Part of working as an emerging musician today is developing the skill-set that can help you to gain a foothold in the profession at a time when there have never been so many people trying to do exactly the same thing, and the standards have never been higher. If you’re already established in the profession, keeping up with the relentless pace of present reality will require a continual growth and broadening of your professional horizons, even in the final decades of your career. So many of these critical skills are non-musical:
self-care and mental health
marketing yourself on social media
These may seem like things that are completely apart from playing an instrument, but the kind of careful daily preparation that can get you there is more than familiar to musicians. David Perrell in Learn Like an Athlete talks about how many of these elite learning abilities of athletes and musicians need to be applied to knowledge work.
Athletes train. Musicians train. Performers train. But knowledge workers don’t.
Knowledge workers should train like LeBron, and implement strict “learning plans.” To be sure, intellectual life is different from basketball. Success is harder to measure and the metrics for improvement aren’t quite as clear. Even then, there’s a lot to learn from the way top athletes train. They are clear in their objectives and deliberate in their pursuit of improvement.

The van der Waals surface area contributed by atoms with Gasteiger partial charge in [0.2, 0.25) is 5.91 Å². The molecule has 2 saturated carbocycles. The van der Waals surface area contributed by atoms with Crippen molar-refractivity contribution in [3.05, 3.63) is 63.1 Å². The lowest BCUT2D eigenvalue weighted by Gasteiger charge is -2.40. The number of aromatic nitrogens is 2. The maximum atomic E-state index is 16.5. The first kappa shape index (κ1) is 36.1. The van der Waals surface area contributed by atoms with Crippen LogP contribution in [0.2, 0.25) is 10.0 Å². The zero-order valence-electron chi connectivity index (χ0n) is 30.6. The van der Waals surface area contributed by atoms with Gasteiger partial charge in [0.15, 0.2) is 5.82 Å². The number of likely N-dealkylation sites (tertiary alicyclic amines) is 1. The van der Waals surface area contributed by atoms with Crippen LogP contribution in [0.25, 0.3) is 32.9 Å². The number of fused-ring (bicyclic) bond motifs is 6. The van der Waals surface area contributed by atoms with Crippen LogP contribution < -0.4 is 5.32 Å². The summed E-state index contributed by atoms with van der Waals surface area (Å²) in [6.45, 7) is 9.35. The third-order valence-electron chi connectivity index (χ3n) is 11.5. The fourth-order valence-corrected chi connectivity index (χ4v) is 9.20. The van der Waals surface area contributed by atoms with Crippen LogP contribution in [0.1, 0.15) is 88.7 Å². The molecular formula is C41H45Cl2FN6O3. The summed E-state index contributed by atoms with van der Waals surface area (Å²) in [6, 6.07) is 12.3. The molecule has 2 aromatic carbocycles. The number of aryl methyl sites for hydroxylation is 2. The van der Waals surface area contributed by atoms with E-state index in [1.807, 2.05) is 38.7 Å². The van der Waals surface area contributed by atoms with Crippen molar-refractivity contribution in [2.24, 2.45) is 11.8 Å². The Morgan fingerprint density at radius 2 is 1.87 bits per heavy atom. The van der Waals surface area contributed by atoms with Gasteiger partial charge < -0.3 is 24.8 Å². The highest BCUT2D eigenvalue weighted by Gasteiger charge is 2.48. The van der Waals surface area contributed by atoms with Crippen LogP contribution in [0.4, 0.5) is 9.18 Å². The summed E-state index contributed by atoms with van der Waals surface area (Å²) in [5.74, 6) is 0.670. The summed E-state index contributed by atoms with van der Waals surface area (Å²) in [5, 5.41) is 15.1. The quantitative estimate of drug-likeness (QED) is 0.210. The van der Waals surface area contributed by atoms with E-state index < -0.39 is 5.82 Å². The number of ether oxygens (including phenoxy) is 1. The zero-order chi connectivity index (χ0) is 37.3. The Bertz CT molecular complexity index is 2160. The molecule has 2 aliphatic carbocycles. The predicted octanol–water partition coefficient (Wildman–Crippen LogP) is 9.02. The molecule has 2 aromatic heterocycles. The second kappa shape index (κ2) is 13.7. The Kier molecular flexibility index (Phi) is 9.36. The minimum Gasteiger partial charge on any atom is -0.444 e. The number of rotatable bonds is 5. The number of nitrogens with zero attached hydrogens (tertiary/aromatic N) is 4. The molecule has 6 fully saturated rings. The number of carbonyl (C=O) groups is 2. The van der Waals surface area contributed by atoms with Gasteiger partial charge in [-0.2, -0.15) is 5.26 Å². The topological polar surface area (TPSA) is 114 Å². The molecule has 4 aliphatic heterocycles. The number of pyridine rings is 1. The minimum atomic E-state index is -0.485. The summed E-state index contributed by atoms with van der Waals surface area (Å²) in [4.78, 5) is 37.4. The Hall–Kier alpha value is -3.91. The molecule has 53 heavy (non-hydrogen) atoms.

Knowledge workers should imitate them.
Being a musician no different from being a knowledge worker. You may have already developed your elite musical skills, but in order to get the chance to actually use them, you need to be able to create a situation where you can either get hired or create your own work. Music teachers need to be able to sell a high-priced product within specific communities. Performers need to market themselves to their audience and build a fan base.
Here’s David’s plan:
Learn in three-month sprints and commit to a new learning project every quarter.
Even the longest projects are simply a collection of short term tasks. Knowing that, you should break down the project into daily increments, and create a series of daily and weekly goals to learn the skills required to complete the project on time.
The end goal should be clear. Start by writing down a positive vision for your future. Focus on the end goal, not the skill itself. For example, rather than saying “I want to learn how to draw,” I focused on the end goal: “moving forward, all the charts, graphs, and images on my website will be hand-drawn.”
Just like learning music! David also has a template that helps you put this type of learning program into practice.
What are your non-musical learning goals and challenges? Leave a comment below.